Issues in the Study of Law
Law is the study of the rules that govern society. It deals with a number of topics including social and political behavior, rights and responsibilities, and the application of those rules to various circumstances. It has been described as a science or an art. In most countries, laws are made and enforced by a governing authority.
Laws can be either written or unwritten, and serve many purposes. They may serve to keep peace within a nation, protect minority rights, or promote social justice and orderly change. Some legal systems are more effective at serving these purposes than others. For example, authoritarian governments often enact laws that oppress their political opponents and minorities. The same goes for colonialism, which often imposed rules for peace and stability in countries that did not previously have them.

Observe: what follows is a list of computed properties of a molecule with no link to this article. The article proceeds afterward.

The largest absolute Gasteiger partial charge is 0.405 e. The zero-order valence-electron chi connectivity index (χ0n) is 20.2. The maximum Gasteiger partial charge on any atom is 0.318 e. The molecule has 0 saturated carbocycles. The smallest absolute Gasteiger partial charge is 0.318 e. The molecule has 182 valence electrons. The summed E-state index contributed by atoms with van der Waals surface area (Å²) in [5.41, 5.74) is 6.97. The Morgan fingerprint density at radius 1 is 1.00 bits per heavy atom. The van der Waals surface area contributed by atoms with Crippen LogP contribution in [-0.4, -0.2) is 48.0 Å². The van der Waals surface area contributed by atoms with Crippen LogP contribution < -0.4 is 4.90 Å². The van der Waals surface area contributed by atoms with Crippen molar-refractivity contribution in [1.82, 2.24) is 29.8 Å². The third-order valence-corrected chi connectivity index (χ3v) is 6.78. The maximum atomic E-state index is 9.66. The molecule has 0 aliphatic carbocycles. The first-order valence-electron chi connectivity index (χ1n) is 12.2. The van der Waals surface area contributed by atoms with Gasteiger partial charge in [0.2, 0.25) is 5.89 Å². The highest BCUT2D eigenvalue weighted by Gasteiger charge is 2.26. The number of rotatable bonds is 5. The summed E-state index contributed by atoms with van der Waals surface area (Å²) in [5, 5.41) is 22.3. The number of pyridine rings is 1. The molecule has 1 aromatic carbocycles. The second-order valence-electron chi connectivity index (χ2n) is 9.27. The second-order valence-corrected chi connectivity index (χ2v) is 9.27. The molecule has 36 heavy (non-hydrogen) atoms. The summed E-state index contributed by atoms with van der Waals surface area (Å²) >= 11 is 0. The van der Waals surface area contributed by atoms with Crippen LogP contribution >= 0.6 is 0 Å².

The rule of law is an ideal that has been a part of political tradition for millennia. The modern understanding of this ideal cannot be understood without reference to its historical heritage. There are a number of reasons for this. The first is that law must be a stable, predictable, and proactive framework. It also needs to be public.
Hayek re-thought the implications of the Rule of Law on liberty. He questioned whether articulated rules provided a necessary framework for freedom. He favored the common law model in which principles emerge from a series of judicial decisions.